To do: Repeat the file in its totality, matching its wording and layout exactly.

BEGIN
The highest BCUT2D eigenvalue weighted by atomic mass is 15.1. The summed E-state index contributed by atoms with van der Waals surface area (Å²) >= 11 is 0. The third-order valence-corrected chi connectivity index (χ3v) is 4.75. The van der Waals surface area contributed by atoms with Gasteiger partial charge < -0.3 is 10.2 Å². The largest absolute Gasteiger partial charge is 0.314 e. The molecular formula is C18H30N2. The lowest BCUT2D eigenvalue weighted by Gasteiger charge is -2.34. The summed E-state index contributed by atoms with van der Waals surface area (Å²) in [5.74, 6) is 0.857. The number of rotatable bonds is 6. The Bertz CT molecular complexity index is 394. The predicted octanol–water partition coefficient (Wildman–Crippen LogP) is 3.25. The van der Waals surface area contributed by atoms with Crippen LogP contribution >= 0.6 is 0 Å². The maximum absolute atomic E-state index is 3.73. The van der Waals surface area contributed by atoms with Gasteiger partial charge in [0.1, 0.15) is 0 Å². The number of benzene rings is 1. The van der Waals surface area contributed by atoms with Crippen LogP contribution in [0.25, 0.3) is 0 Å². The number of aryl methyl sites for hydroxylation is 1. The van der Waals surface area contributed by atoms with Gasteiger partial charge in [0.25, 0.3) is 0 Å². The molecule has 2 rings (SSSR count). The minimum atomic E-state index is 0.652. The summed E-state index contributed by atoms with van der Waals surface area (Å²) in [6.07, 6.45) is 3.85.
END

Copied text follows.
The highest BCUT2D eigenvalue weighted by atomic mass is 15.1. The summed E-state index contributed by atoms with van der Waals surface area (Å²) >= 11 is 0. The third-order valence-corrected chi connectivity index (χ3v) is 4.75. The van der Waals surface area contributed by atoms with Gasteiger partial charge < -0.3 is 10.2 Å². The largest absolute Gasteiger partial charge is 0.314 e. The molecular formula is C18H30N2. The lowest BCUT2D eigenvalue weighted by Gasteiger charge is -2.34. The summed E-state index contributed by atoms with van der Waals surface area (Å²) in [5.74, 6) is 0.857. The number of rotatable bonds is 6. The Bertz CT molecular complexity index is 394. The predicted octanol–water partition coefficient (Wildman–Crippen LogP) is 3.25. The van der Waals surface area contributed by atoms with Crippen LogP contribution >= 0.6 is 0 Å². The maximum absolute atomic E-state index is 3.73. The van der Waals surface area contributed by atoms with Gasteiger partial charge in [0.1, 0.15) is 0 Å². The number of benzene rings is 1. The van der Waals surface area contributed by atoms with Crippen LogP contribution in [0.25, 0.3) is 0 Å². The number of aryl methyl sites for hydroxylation is 1. The van der Waals surface area contributed by atoms with Gasteiger partial charge in [0.25, 0.3) is 0 Å². The molecule has 2 rings (SSSR count). The minimum atomic E-state index is 0.652. The summed E-state index contributed by atoms with van der Waals surface area (Å²) in [6.07, 6.45) is 3.85.